Tutu (painting)

Tutu is a series of three portraits painted by the Nigerian artist Ben Enwonwu of the Ifẹ princess Adetutu Ademiluyi ('Tutu') in 1973. The three paintings have been missing since 1975; the second version was rediscovered in 2017 in London and sold at auction in 2018 for over £1 million.[1]

The portrait was painted in the wake of the Nigerian Civil War and was seen a symbol of reconciliation between the government and Biafran separatists.[2][3] An image of the portrait was displayed at Enwonwu's funeral.[2] Enwonwu painted three versions of the portrait; all were subsequently lost until the 2017 discovery.[2][1]

Mark Brown, writing in The Guardian described the painting as "a national icon in Nigeria, with poster reproductions hanging on walls in homes all over the country".[2]

The subject of the portrait, the Ife princess Adetutu Ademiluyi, was believed to still be alive at the time of the sale of the second portrait in 2018.[4] The first version was stolen just before Enwonwu's death in 1994.[4]

DiscoveryEdit

The location of any of the three paintings had not been known since 1975, when one of the portraits was exhibited at the Italian embassy in Lagos. The director of modern African art at the London auction house Bonhams, Giles Peppiatt, was regularly sent images of 'Tutu' paintings, none of which were authentic, and were prints of Enwonwu's original work. Peppiatt was approached by a family in north London in late 2017 to evaluate a painting which they claimed was by Enwonwu, and Peppiatt confirmed it as authentic, describing it as "...an enormous surprise. It is a picture, image-wise, that has been known to me for a long time, so it was a real lightbulb moment; I thought: 'Oh my god, this is extraordinary'".[2] The painting had been bought by the father of the family and they were unaware of its value.[2] The novelist Ben Okri described the portrait as "the most significant discovery in contemporary African art in over 50 years. It is the only authentic Tutu, the equivalent of some rare archaeological find. It is a cause for celebration, a potentially transforming moment in the world of art".[2]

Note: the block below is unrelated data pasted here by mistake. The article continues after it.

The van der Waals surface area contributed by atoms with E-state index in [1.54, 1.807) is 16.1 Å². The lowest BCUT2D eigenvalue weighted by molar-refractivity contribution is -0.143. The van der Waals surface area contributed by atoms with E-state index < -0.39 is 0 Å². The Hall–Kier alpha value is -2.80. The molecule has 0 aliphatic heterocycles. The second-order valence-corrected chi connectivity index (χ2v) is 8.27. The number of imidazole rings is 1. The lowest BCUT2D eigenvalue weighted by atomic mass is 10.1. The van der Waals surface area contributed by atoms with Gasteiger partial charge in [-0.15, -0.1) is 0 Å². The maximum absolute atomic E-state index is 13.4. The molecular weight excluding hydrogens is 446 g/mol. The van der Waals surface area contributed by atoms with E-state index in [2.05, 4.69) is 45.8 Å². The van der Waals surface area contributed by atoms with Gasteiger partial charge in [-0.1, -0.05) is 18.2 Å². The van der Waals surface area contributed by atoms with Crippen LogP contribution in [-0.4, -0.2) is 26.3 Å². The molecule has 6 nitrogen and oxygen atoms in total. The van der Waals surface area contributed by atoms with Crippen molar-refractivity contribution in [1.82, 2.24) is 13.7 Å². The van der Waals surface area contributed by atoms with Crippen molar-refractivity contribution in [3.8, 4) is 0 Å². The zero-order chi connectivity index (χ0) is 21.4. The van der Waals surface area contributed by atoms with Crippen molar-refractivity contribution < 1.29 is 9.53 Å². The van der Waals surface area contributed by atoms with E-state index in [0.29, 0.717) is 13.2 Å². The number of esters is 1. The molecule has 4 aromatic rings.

It was subsequently sold at auction at Bonhams in February 2018 for £1,205,000.[5][1]

ReferencesEdit